When journalist Noelle McCarthy arrived in Auckland at the beginning of the new millennium, it was to be a new start - away from her difficult childhood in Ireland, and away from her mother Carol, a mercurial alcoholic. But it is never that easy, and thousands of kilometres away, she follows in her mother's footsteps, raising her glass to the world.
Years later, as Carol's life draws to a close, Noelle returns to Ireland and to a relationship that demands untangling, understanding and forgiveness.
Written with wit and skill, and with much introspection and honesty, this is the story of a mother and daughter, a memoir that reminds us of the love and pain within families and what we do to survive them.
Not inspiring, but relatable. Some loved it and gave it a 5, while others found it depressing, and that it jumped around a lot. We decided that it may depend on what was happening in your life at the time.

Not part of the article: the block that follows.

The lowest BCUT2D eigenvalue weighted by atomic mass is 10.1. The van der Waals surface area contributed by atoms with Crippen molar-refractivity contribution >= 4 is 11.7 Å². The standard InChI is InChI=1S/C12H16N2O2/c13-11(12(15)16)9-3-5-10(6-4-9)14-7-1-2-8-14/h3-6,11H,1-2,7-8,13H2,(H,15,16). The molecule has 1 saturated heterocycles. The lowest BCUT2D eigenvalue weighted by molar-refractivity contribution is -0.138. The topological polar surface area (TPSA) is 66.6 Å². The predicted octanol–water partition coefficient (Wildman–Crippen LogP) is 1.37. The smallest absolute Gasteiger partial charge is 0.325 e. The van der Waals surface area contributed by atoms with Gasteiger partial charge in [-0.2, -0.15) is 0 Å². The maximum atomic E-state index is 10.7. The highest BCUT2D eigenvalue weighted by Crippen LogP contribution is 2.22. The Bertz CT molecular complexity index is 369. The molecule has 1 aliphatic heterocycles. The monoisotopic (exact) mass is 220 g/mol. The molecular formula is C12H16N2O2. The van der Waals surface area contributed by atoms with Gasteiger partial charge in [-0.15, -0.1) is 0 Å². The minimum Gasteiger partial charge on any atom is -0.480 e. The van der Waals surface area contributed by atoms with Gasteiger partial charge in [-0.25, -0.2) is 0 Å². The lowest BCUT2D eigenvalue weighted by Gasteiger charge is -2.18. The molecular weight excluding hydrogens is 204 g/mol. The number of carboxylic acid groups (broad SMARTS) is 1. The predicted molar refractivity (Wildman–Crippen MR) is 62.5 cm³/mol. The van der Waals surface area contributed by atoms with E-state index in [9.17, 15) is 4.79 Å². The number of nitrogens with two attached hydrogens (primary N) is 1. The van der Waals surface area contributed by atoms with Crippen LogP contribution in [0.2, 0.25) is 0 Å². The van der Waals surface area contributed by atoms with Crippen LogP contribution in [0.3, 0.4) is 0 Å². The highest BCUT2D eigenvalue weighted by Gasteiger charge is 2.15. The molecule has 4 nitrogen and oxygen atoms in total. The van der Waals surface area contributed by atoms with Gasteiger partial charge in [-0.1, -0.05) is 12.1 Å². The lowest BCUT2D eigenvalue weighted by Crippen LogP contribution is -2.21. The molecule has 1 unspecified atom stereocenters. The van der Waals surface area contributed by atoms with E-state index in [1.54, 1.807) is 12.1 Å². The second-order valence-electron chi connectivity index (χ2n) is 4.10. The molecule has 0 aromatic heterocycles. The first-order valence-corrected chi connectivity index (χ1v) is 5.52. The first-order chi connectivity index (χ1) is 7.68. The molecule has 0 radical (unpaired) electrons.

A disturbing and graphic account of a long struggle to break free from a damaging mother-daughter relationship.
Lots of discussion - about alcoholism , and how different a person/mother can be for her various children. Not a book to "enjoy".
A good discussion on mother/daughter relationships and the differing memories within families. Not always an easy read as the book tended to switch backwards and forwards between different years without warning. Often quite humorous.
A raw compelling read.
Mixed reviews from our group. Some found it frustrating and erratic and quite self indulgent. We did have a good discussion however. Some thought that Noelle was brave to share her closest secrets.